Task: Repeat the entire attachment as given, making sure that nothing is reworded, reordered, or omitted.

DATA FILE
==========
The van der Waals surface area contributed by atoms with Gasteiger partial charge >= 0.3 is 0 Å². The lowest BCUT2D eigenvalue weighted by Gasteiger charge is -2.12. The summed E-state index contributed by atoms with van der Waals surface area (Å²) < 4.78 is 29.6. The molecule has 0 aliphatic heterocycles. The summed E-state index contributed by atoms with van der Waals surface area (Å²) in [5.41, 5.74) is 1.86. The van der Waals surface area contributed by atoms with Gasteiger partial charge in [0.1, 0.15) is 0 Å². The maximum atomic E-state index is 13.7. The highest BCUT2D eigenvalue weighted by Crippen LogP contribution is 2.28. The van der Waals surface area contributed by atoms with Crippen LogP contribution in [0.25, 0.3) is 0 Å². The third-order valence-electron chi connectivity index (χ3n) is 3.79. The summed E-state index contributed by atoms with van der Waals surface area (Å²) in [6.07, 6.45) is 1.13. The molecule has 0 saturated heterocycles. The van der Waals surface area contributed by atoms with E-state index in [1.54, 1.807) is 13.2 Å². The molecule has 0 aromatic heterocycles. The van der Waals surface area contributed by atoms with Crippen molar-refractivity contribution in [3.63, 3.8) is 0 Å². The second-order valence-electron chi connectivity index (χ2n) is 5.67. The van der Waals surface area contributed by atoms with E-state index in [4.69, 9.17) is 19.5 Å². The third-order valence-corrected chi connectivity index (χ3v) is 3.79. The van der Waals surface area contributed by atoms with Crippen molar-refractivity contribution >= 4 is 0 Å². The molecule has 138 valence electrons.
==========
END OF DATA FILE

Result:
The van der Waals surface area contributed by atoms with Gasteiger partial charge >= 0.3 is 0 Å². The lowest BCUT2D eigenvalue weighted by Gasteiger charge is -2.12. The summed E-state index contributed by atoms with van der Waals surface area (Å²) < 4.78 is 29.6. The molecule has 0 aliphatic heterocycles. The summed E-state index contributed by atoms with van der Waals surface area (Å²) in [5.41, 5.74) is 1.86. The van der Waals surface area contributed by atoms with Gasteiger partial charge in [0.1, 0.15) is 0 Å². The maximum atomic E-state index is 13.7. The highest BCUT2D eigenvalue weighted by Crippen LogP contribution is 2.28. The van der Waals surface area contributed by atoms with Crippen LogP contribution in [0.25, 0.3) is 0 Å². The third-order valence-electron chi connectivity index (χ3n) is 3.79. The summed E-state index contributed by atoms with van der Waals surface area (Å²) in [6.07, 6.45) is 1.13. The molecule has 0 saturated heterocycles. The van der Waals surface area contributed by atoms with E-state index in [1.54, 1.807) is 13.2 Å². The molecule has 0 aromatic heterocycles. The van der Waals surface area contributed by atoms with Crippen molar-refractivity contribution in [3.63, 3.8) is 0 Å². The second-order valence-electron chi connectivity index (χ2n) is 5.67. The van der Waals surface area contributed by atoms with E-state index in [4.69, 9.17) is 19.5 Å². The third-order valence-corrected chi connectivity index (χ3v) is 3.79. The van der Waals surface area contributed by atoms with Crippen molar-refractivity contribution >= 4 is 0 Å². The molecule has 138 valence electrons.